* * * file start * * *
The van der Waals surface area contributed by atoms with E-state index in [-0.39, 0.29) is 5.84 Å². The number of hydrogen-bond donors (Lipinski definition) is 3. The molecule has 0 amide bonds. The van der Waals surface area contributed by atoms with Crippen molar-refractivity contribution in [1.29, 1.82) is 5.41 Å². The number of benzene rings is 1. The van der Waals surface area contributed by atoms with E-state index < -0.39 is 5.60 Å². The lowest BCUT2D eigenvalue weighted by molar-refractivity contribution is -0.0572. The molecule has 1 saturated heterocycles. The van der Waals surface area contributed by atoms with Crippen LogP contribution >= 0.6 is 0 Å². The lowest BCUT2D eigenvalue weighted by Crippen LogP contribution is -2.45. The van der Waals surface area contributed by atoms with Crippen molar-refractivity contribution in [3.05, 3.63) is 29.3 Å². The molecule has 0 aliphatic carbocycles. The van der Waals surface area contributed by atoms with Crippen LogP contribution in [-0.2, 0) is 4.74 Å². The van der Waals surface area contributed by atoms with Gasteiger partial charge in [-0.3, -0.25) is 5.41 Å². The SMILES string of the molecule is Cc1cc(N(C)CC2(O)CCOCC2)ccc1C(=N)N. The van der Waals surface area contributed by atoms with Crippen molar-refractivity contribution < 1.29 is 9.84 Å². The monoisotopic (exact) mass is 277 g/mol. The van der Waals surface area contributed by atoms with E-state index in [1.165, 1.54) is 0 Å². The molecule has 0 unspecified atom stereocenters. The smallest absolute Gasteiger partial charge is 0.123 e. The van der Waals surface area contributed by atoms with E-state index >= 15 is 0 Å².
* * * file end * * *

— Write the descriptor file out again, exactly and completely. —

The van der Waals surface area contributed by atoms with E-state index in [-0.39, 0.29) is 5.84 Å². The number of hydrogen-bond donors (Lipinski definition) is 3. The molecule has 0 amide bonds. The van der Waals surface area contributed by atoms with Crippen molar-refractivity contribution in [1.29, 1.82) is 5.41 Å². The number of benzene rings is 1. The van der Waals surface area contributed by atoms with E-state index < -0.39 is 5.60 Å². The lowest BCUT2D eigenvalue weighted by molar-refractivity contribution is -0.0572. The molecule has 1 saturated heterocycles. The van der Waals surface area contributed by atoms with Crippen LogP contribution >= 0.6 is 0 Å². The lowest BCUT2D eigenvalue weighted by Crippen LogP contribution is -2.45. The van der Waals surface area contributed by atoms with Crippen molar-refractivity contribution in [3.05, 3.63) is 29.3 Å². The molecule has 0 aliphatic carbocycles. The van der Waals surface area contributed by atoms with Crippen LogP contribution in [-0.2, 0) is 4.74 Å². The van der Waals surface area contributed by atoms with Gasteiger partial charge in [-0.3, -0.25) is 5.41 Å². The SMILES string of the molecule is Cc1cc(N(C)CC2(O)CCOCC2)ccc1C(=N)N. The van der Waals surface area contributed by atoms with Crippen molar-refractivity contribution < 1.29 is 9.84 Å². The monoisotopic (exact) mass is 277 g/mol. The van der Waals surface area contributed by atoms with E-state index in [1.165, 1.54) is 0 Å². The molecule has 0 unspecified atom stereocenters. The smallest absolute Gasteiger partial charge is 0.123 e. The van der Waals surface area contributed by atoms with E-state index >= 15 is 0 Å².